Every year Nantwich would hold initially three, and after from 1819 four, fairs. These were very important events in the calendar and were a mixture of business and pleasure. There’s even a tune, called Nantwich Fair. This report in the Nantwich Chronicle, from Saturday 14 February, 1948, gives a fascinating insight to what went on.
For Young (And Old) Readers
Local Life Before
“The Pictures Era”
Boxing Cats, Dancing Bears
At Candlemass Fair
A FEW DAYS AGO Mr. Percy W. Bell, Broomland Cottage, Hatherton, vetern “Chronicle” reader, was sheltering in a Nantwich shop doorway with a couple of schoolgirl. As the rain pelted down, said one schoolgirl to the other, “Isn’t this a dismal hop-it of a place! Whatever must it have been like here before there were pictures and ‘buses?”
Mr. Bell had not the time to tell these youngsters about Nantwich before the advent of the films and the ‘buses, but when he got home he sat down and wrote the following article for the benefit of Nantwich’s critical rising generation.
Here Is Mr. Bell’s epistle to the young:
In days gone by. we had far healthier enjoyment than sitting or standing in a crowded picture house or on ’buses. Let me give a brief description of one of our many fair days—Candlemass Fair. or New Market Fair—which was always held on the first Saturday after February 2nd. After an auction sale of trees and plants, we came to the first stall—two boxing cats, a mouse and five birds! They all acted together, the mouse sitting on a cat’s head, and the birds nulling along a small tin stage-coach! For 6d. on the next stall you could smash a large stone on a man’s head, and also see him eat fire and glass, swallow a sword, and dance with bare feet on broken glass.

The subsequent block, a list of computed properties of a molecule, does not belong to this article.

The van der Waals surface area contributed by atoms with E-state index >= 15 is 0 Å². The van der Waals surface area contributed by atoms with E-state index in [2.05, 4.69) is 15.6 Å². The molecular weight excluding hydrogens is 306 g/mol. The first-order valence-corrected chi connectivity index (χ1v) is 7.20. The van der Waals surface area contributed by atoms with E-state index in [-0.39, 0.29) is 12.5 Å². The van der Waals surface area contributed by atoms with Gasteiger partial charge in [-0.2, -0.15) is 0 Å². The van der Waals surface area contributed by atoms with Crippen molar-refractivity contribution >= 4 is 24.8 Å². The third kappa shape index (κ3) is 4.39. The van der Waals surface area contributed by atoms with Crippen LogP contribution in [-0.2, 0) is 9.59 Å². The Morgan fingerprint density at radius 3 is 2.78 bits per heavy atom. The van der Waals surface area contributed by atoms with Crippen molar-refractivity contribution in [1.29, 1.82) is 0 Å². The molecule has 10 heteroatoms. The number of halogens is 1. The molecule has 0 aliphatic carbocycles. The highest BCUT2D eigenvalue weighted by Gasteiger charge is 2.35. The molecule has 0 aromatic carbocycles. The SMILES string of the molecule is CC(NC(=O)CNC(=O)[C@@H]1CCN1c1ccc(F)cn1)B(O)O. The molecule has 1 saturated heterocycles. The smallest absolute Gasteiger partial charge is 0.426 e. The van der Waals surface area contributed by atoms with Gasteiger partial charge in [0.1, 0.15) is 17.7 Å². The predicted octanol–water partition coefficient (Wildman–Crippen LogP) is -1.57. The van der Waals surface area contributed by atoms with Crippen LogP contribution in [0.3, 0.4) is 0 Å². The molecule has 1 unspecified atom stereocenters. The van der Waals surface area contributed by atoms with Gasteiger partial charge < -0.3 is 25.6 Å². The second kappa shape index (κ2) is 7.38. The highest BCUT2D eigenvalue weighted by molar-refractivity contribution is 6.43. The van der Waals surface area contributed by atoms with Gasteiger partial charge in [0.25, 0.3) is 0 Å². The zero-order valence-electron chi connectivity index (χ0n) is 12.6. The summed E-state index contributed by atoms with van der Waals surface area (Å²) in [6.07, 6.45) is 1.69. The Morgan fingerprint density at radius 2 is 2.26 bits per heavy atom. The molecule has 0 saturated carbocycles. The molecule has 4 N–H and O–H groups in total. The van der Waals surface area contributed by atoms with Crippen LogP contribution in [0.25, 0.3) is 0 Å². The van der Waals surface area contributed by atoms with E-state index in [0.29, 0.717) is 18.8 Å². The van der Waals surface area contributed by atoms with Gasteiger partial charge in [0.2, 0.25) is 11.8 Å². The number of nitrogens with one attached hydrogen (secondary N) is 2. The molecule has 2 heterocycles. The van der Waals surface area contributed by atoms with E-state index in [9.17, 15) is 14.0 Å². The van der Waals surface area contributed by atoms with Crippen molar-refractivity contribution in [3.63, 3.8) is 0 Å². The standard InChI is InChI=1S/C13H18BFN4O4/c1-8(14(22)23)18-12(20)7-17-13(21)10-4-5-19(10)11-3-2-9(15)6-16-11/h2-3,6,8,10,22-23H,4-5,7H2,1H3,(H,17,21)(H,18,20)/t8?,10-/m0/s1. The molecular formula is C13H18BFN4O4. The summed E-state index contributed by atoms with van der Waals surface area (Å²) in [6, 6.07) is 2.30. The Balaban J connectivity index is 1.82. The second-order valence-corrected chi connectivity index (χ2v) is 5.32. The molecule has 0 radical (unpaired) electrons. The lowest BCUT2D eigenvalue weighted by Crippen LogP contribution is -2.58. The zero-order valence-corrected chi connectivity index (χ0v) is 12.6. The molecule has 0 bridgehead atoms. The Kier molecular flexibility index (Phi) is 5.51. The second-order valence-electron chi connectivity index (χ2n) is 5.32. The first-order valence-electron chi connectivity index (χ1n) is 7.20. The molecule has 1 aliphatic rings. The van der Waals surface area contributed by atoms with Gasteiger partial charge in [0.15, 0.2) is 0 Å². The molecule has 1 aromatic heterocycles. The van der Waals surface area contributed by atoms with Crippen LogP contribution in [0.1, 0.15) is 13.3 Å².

The next stall caused the greatest amusement to all but the victim. Here was the Quack Doctor (what a talker he was!) He had a high wagon for a stall, and at intervals between pill’s. etc., he would extract teeth free of charge. And it was not unusual in those days to see fine healthy farm workers with swollen faces and a piece of red flannel tied round the head! The Quack would have on his wagon two boys out of the crowd, and each was given a drum and two sticks while the Quack’s wife stood by with a cymbal.
After much coaxing victim No. 1 would ascend the scaffold (I mean the ladder). His head was held under the doctor’s arm, and at a given signal the drums struck up and the cymbal clashed. The din drowned all the howls of the victim, but we could see him kicking! After the “operation,” the farmhand. of course, would require a shilling packet of powder to stop the bleeding and a 6d. box of pills to prevent other teeth from aching. This went on right up to 10 o’clock at night, the Quack doing a good trade in the, flare of his paraffin lamps.
In front of Bowen’s shop stood Neddy the mug-man, who banged away on a large tin tray and ‘smashed half a dozen plates or so just to encourage the crowd. When he got to his lowest bid—say 9d. — he would hurl the Plates to the ground, shouting “If they are not worth 9d. they are worth nothing!” It paid ‘him to smash a few lots, for most likely they were already damaged and worth nothing!
NUTS OF IRON